All forms of investing come with some degree of risk. That’s the nature of spending money to make money.
If you haven’t realized that by now, well, now you know. This is true for real estate — particularly rental investing. One of the riskiest and most painful factors that buy-and-hold investors experience is rental vacancies.
Vacancy is that dreadful span of time when your property is sitting empty, with no resident paying down your mortgage, taxes, and insurance. If you read one of our recent articles on the resident lifecycle, you know this is par for the course.
However, what isn’t par for the course is having the frequency and length of vacancies go up, particularly across an entire portfolio of rental houses. When this happens, you start losing money. But don’t worry — there are things you can do about it.
This is why we are introducing our new blog series on rental vacancies. In this first article, you’ll learn what vacancy rate is, why it causes you to lose money, and how to calculate it in your rental investing business.
Table of Contents
As mentioned above, vacancy is when your property is sitting empty and has no resident living in the residence. Vacancies are inevitable as a rental investor. However, what a lot of investors and landlords run into trouble with is how much they underestimate their vacancy rate.
Your vacancy rate is represented as a percentage and compares the amount of time a property could be rented to the amount of time a property was actually rented. The vacancy rate is typically gauged spanning a one-year period (Source).
Rental properties can become vacant due to a number of factors, such as:
Before we dive into explaining how you should calculate your vacancy rate, it’s helpful to know what this means for your rental business as a whole. In layman’s terms, how does a vacancy at your rental property lose you money?
When there isn’t a resident living in your rental and paying monthly rent, you lose money. I alluded to this earlier, but you’re likely still paying the mortgage, insurance, taxes, and any other expenses normally paid by a resident…all with your own money.
The situations discussed above happen from time to time. That’s how rentals work. But… if this happens too often, for too long, and across several units, you’re quickly going to start losing more money from your monthly rental income.
Each individual property has a vacancy rate that indicates how long that property has sat vacant. A low vacancy rate is a healthy indicator that your property is in demand due to the location or the state of your property. A high vacancy rate typically means the exact opposite — your property is in an undesirable neighborhood or is outdated.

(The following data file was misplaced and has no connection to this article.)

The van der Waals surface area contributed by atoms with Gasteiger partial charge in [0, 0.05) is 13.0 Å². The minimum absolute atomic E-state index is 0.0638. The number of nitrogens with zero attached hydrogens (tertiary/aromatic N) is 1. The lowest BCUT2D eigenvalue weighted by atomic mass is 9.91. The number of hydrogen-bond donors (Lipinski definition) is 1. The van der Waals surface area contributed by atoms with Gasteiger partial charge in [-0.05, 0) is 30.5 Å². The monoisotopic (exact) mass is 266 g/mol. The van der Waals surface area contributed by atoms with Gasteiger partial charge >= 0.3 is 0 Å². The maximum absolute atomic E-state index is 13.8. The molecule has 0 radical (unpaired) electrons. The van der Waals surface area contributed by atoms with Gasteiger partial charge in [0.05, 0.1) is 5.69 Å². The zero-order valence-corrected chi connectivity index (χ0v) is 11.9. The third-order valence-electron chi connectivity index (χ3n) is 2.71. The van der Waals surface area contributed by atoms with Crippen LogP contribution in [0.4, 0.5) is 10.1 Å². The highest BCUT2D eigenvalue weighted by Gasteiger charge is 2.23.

On a $1,500 estimated rental home with a $1,250 per month PITI mortgage, plus utility expenses, a vacancy can cost:
On a $1,500 per month home:
Dropping the price by $100 from the start and “losing” $1,200 – OR – by thinking your home is worth more than the market will bear, losing $2,000, $3,000, $4,000, $5,000, or more?
The choice is yours.
Be aggressive with your pricing decision. It’s much better financially to rent your home within the first few weeks it is on the market making you more money in the long run.
When you price a home right, you get multiple applications from strong potential residents allowing for the opportunity to accept the best-qualified renter possible. This is a good thing and it allows us to choose the absolute best resident for your home.
Along with vacancy rate, there are a few other formulas that are beneficial to know as a rental investor.
Here they are:
Here’s the basic formula to calculate vacancy rate:
If an investor has one single-family rental and the property is vacant for 1 month out of the year, the vacancy rate would be:
30 days vacant / 365 days per year = 8.2% vacancy rate
Now let’s calculate the vacancy rate for your entire rental property portfolio. Here is the formula from before, with a small twist:
Let’s say you have five single-family rental properties with the following number of days vacant:
Total days vacant: 90 days vacant
With that in mind, here is how you’d calculate the portfolio vacancy rate based on the numbers above:
90 days vacant / 1,825 days (365 days per year x 5 homes) = 4.9% portfolio vacancy rate
Occupancy rate is the opposite – or the inverse – of vacancy rate. When properly calculated, adding the vacancy rate to the occupancy rate will equal 100% (Source).
Here is the formula for a single rental property:
Here is the formula for multiple rental properties:
320 days occupied / 365 days per year = 88% occupancy rate
1,825 days occupied ((365 days x 5 rentals = 1,825 days) – 90 days vacant) / 1,825 days per year = 95% occupancy rate
Vacancies as a rental property investor are inevitable. This is why learning to properly calculate vacancy rate is so important. From there, you’re able to identify the key factors contributing to your property remaining vacant and work to lower it.
To better calculate vacancy rate in your business or even the next time you buy, you can use our free Cash flow Calculator and easily calculate for yourself:
We hope you enjoyed the first article in our NEW blog series: rental vacancies. In our follow-up, we will lay out 3 ways for you to actively decrease your vacancy rate at your rental property. Stay tuned!
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